I haven’t been sleeping well. Insomnia is a problem that comes and goes and when it arrives, it’s crippling. It begins a viscious cycle of anxiety, over-thinking, obsession and paranoia.
I finally fall asleep. I dream. I wake up in a pool of sweat. As I relax, thoughts rush in. Memories. Old moments I had discarded a long time ago. Complete with sounds. Smells. Feelings. Old feelings I had grown out of, or so I thought.
I spend my days tired, in a fog of surrealism, painstakingly finding small, manageable tasks on my to-do list and ticking them off. I can manage the days. I have collected a good skill set of tricks to get through dislocating ribs, the sharp shooting pain of nerves impinged by bone when I walk, migraines, this case of the flu that has lasted three weeks and I even manage the fear.
Fear has never been my nemesis. I do not find it difficult to act despite of fear. I can walk on dislocated bones, I can walk with a sprained ankle, I can dislocate my thumb attempting to open a bottle cap, fix it and do it again on the second and third and fourth attempt. Independence is important to me. It’s my life line. I want to open my own bottles and jars and toothpaste tubes because pain is not the enemy. I have made my peace with the idiosyncracies of my body.
My nemesis is lack of control. I get the flu which then triggers some breathing issues, the coughing dislocates ribs, the not-eating causes acid-reflux, migraine attacks creep in and consume day after day and I loose the ability to do even the little things.
At night, when I am exhausted, when I stop coping, when I slow down and relax, I drown in thoughts and memories and what if’s that may never happen. There is no distraction that keep me distracted, no temporal guidance that reassures me that this too, will pass. As a teenager, I was terrified of insomnia and these nights that go on forever. There is no dimensions at night, no boundaries, no feedback.
I learned to look for the stars, but now, clouds are persistent, there is no stars just depressing street lights.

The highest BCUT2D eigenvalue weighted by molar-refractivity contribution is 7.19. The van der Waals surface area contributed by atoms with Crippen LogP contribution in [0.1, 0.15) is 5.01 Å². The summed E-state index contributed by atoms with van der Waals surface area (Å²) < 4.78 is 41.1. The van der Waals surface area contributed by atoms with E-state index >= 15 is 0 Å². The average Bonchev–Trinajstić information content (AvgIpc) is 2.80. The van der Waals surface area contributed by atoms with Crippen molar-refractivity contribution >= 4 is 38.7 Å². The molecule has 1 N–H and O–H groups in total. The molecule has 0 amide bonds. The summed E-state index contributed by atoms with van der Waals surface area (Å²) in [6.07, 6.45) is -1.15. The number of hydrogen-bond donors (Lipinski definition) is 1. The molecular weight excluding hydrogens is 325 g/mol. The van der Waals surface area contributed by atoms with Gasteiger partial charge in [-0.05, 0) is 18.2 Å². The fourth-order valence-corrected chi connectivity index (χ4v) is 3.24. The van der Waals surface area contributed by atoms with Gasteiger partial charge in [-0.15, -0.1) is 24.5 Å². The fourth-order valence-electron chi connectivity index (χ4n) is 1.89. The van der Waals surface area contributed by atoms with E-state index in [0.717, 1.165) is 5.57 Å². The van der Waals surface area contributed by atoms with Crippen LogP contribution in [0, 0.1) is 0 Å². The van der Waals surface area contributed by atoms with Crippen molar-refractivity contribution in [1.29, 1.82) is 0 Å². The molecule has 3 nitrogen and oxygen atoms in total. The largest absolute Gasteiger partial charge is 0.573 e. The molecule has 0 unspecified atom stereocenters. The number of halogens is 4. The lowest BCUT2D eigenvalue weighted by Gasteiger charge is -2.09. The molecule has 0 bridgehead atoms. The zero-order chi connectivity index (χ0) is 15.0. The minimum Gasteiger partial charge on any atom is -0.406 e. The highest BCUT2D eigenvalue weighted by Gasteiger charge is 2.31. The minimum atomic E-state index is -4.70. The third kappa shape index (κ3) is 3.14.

Once upon a time, I used to go for long walks at night. Getting out, breathing fresh air, feeling the wind against my skin reminded me that I was real, that there was a specific space where the world ended and I began.
But now I have a family to look after and the luxury of running away from my world, even just a few blocks, is no longer an option. Maybe that’s a bonus.
Times like these, I feel like a tiny molecule under a microscope. I have never done well being observed and it’s these memories that return.
The judgements of others who do not understand, who do not know me, edged into black and white. Words that describe someone pretending to be sick when they are not.
It is this thought that finally makes me smile. If only they knew. I have spent my life trying to explain, attempting to communicate what life is really like when chronic illness takes hold of your plans like a rabig dog and shakes it until bits tear off and nothing but a ruined rag is left. It isn’t fun. It isn’t pretty. It isn’t easy. It isn’t path anyone would willingly choose.
But I will not let it define me. I get up. I go on.
I still feel like I am just pretending to be an adult. Pretending to be real. I quite often still feel insubstantial, as if I am just a construct made by my imagination.
I don’t pretend to be sick.
Every day, I pretend to be well.
I smile, I take deep breaths, I carefully hide the few visible tenets of chronic illness. I act normally with the only chink in my armor being the time I spend on bathroom floors, still like a corpse, gently stretching and pulling in a brave attempt to get bones to go somewhat back into the homes they have creeped out of.
I feel dizzy. Clammy. I throw up. Pain and nausea goes hand in hand.
I rinse my face with cold water. Wash my hands. Look in the mirror and tidy my hair into place. Put the smile back on my face.
For a long time, I somewhat resentfully felt that smile was for the benefit of others. I now know better. It’s a selfish smile. It’s my armor. It’s the only thing I have that knits my world together. Without it, I would be like the astroid belt, spread thin and wide. But with it, I am like Ceres, rock and ice rounded by my own gravity. I have substance, weight, borders and boundaries.
It is my composure that reminds me that I am not a million tiny pieces that needs to be assembled like a complex puzzle. I am done. I am as complete as I am ever going to be. Don’t look inward, look out at the big wide world out there waiting.
I don’t want to talk about my health. My symptoms. How well or not well I may be doing. It’s one of the reasons why I hate doctor’s appointments. It makes me look inward and there is nothing new there. I do the best I can. I do as much as I can. That has to be enough.
All I want is the chance to always look outward. Build a life. Build relationships. Help someone else.
Get up. Go on.
Forget about molecules and atoms.
Life isn’t a chore, it isn’t a burden. It doesn’t have to be. There is more to life.
Smiles are wonderful things. Sometimes they start as a formality but most days by the end of the day, they’ve crawled under my skin and have become a part of who I am.
Sunny disposition? I wish. I try.
Title is a quote from Margaret Atwood’s The Handmaid’s Tale: There is more than one kind of freedom, said Aunt Lydia. Freedom to and freedom from. In the days of anarchy, it was freedom to. Now you are being given freedom from. Don’t underrate it.”